A New Theory About Bloomberg’s Grand Strategy

What if Michael Bloomberg isn’t really running for the Democratic nomination at all?

It is well known that Bloomberg looked closely at running for president as an independent in one or two previous election cycles, partly because he knew his chances of winning the Democratic nomination were very remote. He decided against it in 2016 because he was certain it would hand the election to Trump.

Bloomberg’s chances of winning the nomination this year are even worse in a party given over wholly to a punitive liberalism whose hatred for wealthy and successful people like Bloomberg is its central agitation at the moment. Maybe he thinks non-Twitter based Democrats will flock to him on super Tuesday if Biden collapses, and there’s no doubt that Bloomberg thinks both Sanders and Warren are unacceptably left and certain losers to Trump.

Watching Bloomberg’s many long TV ads running out here in expensive California right now (nationwide Bloomberg’s ad buys have now reached $200 million—more than the rest of the Democratic field combined) prompts the thought that Bloomberg is setting himself up to run as an independent this year, especially if Sanders is the nominee. There’s this very interesting little detail in yesterday’s Wall Street Journal article about his campaign:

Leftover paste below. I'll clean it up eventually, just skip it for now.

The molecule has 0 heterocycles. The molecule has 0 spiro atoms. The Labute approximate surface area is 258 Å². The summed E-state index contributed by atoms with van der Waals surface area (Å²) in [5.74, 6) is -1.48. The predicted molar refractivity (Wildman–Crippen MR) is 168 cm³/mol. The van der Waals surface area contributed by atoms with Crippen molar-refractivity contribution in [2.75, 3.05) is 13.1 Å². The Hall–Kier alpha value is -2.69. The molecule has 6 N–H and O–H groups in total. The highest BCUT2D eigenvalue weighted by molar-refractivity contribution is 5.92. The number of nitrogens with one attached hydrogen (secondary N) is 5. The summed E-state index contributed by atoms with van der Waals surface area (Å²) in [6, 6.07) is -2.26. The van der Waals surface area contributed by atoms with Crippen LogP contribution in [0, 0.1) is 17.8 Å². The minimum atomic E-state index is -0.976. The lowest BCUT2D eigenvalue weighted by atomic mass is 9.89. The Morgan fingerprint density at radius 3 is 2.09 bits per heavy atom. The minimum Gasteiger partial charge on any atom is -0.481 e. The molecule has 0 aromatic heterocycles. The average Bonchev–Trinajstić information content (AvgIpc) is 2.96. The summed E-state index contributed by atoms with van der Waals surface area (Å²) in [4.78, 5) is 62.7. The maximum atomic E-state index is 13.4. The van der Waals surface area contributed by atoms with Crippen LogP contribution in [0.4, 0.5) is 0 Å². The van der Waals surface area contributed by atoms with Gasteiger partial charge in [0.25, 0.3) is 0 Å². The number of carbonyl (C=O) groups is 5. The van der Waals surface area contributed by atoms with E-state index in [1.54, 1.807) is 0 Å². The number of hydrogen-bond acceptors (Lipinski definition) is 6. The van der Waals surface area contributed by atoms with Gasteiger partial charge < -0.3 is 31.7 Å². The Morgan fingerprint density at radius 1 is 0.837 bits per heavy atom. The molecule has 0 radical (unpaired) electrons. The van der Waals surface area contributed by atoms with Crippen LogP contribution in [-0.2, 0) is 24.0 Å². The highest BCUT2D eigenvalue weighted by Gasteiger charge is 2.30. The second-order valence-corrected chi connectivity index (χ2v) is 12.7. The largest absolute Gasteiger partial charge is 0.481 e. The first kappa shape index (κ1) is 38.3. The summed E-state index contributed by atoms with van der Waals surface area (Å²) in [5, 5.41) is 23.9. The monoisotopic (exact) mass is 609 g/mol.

The campaign paid as much as double the going rate for staff and promised jobs to workers through November, whether or not Mr. Bloomberg stays in the race. The candidate, who is funding his run entirely by himself, now has 1,000 campaign staffers.

If you’ve seen any of Bloomberg’s ads, they are sustained attacks on Trump, which look like general election ads. He doesn’t mention he is a Democrat. He may yet attack Sanders directly before Super Tuesday, especially if Sanders wins in Iowa and New Hampshire, but I am sure his thinking runs like this: Sanders (or Warren) would be a landslide loser to Trump, so it might well be possible for a well-funded independent to siphon up enough votes from disaffected Democrats, independents, and other reluctant Trump voters to win a close three-way race. Bloomberg has the resources to outspend Trump.

I am surprised that there hasn’t been any media speculation about this, or reporters asking  the Bloomberg campaign direct questions such as the one posed to Trump in 2016: Will you support the Democratic nominee, no matter who it is? Maybe there’s a reason Bloomberg, unlike Tom Steyer, isn’t interested in appearing in any of the primary debates.

ADDENDUM: In reading some of the early comments, let me make clear that I don’t think this strategy will work—Bloomberg overestimates himself, his appeal, and the power of his spending—I merely want to point out what I think his rationale may be.

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